David McCullough’s new book The American Spirit will come as welcome relief to people who are so beaten down by the constant reports of bad or bizarre news that they are in no mood to give thanks or be merry during the forthcoming holidays. The American Spirit is small enough to fit into a Christmas stocking, with only 171 pages of print and illustrations, but it contains more real substance than many an 800-page tome.
David McCullough (1933-present) is a distinguished historian who has written highly readable biographies of Theodore Roosevelt, Harry Truman, John Adams, and the Wright Brothers. He has also received (at last count) two Pulitzer prizes, two National Book Awards, the Presidential Medal of Freedom, and 54 honorary degrees. He has given speeches for 50 years in all 50 states. He even spoke before a joint session of Congress – a rare honor for a private citizen.
The American Spirit is a collection of 15 of these speeches – including, of course, the message to Congress. Several of the speeches were delivered at graduation ceremonies; other occasions include the 250th birthday of Lafayette, the 50th anniversary of the Kennedy assassination, and the 200th anniversary of the White House.
McCullough is profoundly enthusiastic about his calling as a historian. He once read a letter by John Adams that was so inspiring “it practically lifted me out of my chair.” Those of us who lack such powers of levitation will nevertheless find much material in The American Spirit that will stir the blood and lift the heart. Consider the case of Charles Sumner, an undistinguished law student who, shortly after his graduation, borrowed some money, turned his back on the law, and sailed for France. He was fascinated and overjoyed by what he found there: the opera, the Louvre, and lectures on every conceivable academic subject. Being in Paris was an education in itself.
But one thing in particular drew Sumner’s attention: the black students were as well respected as everyone else. He pondered. Perhaps, he thought, the difference between blacks and whites “does not exist in the nature of things.” Back in America, Sumner became an outspoken and fearless abolitionist. He was such a controversial figure that one day in 1856, on the Senate floor, an irate congressman from South Carolina approached him from behind, tried to beat him to death with a heavy cane, and very nearly succeeded.
Like Sumner, John Adams and members of his family also spent time in France. John Adams’ first trip, a diplomatic mission, took place in the winter during the revolution, under horrible conditions (the luxury liner had not yet been invented). But both John and Abigail insisted that young John Quincy accompany his father because they wanted him to learn French, to encounter the great French scholars and thinkers, and to meet Benjamin Franklin. Later the father and son made a second trip; then Abigail came to join her husband, and John Quincy returned to America to prepare for Harvard. At home in Massachusetts, John Quincy quickly developed a reputation as an accomplished, impressive, French-speaking snob. Abigail wrote to her son, reminding him that he had had opportunities and adventures that few of his peers could even imagine, let alone dream of. “How unpardonable would it have been in you,” she wrote, “to have turned out a blockhead.” Apparently the young man took her words to heart, and he grew to be a model statesman.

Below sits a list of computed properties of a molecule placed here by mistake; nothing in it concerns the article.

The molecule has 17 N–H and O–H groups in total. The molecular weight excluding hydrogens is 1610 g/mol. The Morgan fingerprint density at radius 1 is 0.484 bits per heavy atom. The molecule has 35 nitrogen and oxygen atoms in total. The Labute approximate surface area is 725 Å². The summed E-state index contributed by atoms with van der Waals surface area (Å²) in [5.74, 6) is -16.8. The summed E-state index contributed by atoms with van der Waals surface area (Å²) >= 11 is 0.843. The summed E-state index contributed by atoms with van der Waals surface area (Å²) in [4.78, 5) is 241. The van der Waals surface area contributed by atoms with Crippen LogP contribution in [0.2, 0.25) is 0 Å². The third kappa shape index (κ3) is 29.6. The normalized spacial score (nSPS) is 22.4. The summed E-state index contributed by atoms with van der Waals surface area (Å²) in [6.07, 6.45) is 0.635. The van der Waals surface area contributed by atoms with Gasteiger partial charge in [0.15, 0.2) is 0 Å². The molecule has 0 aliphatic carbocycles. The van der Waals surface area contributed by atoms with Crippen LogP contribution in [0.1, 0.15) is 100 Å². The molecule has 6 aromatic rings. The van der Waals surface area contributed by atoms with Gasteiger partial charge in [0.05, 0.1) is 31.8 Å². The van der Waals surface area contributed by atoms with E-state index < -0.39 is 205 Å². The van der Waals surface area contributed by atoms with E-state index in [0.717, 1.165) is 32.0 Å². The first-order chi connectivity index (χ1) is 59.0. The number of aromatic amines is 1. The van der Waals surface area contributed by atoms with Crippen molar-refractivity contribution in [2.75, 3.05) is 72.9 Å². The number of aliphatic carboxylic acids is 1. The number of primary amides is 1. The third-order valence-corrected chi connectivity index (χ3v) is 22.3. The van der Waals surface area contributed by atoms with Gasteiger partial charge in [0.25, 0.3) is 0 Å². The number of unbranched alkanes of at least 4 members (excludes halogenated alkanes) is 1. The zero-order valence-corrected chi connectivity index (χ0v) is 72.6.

At first Abigail cringed at the dirt and frivolities of Paris, but then she discovered the opera and the theater: she also noticed that in polite social circles, women were treated as the intellectual equals of men. When the time came to return home, she could hardly bear to leave Paris.
McCullough naturally admires learning, but he wonders whether modern Americans are too impressed with what we call “information.” “Facts alone are never enough,” he writes. “If information were learning, you could memorize the World Almanac and call yourself educated. If you memorized the World Almanac, you wouldn’t be educated. You’d be weird!” True learning, he says, requires judgment “and work, concentrated work.”
Readers of this little book will encounter many well-educated men: brilliant Thomas Jefferson, the energetic Roosevelts, feisty John Quincy Adams, eloquent John Kennedy, and also some famous women: Abigail Adams, Margaret Chase Smith, Barbara Jordan, Mary Cassatt. The legacies these people left us can make an American’s heart swell with pride, but what of today’s America, rich in facts (and alternate facts) but poor in judgment? Where are today’s Jeffersons and Roosevelts? Here is David McCullough’s answer:
“Many a time I have gone off on a speaking date feeling a bit down about the state of things and returned with my outlook greatly restored, having seen, again and again, long-standing American values still firmly in place, good people involved in joint efforts to accomplish changes for the better, the American spirit still at work.”
The American Spirit by David McCullough / 192 pages, Simon & Schuster, 2017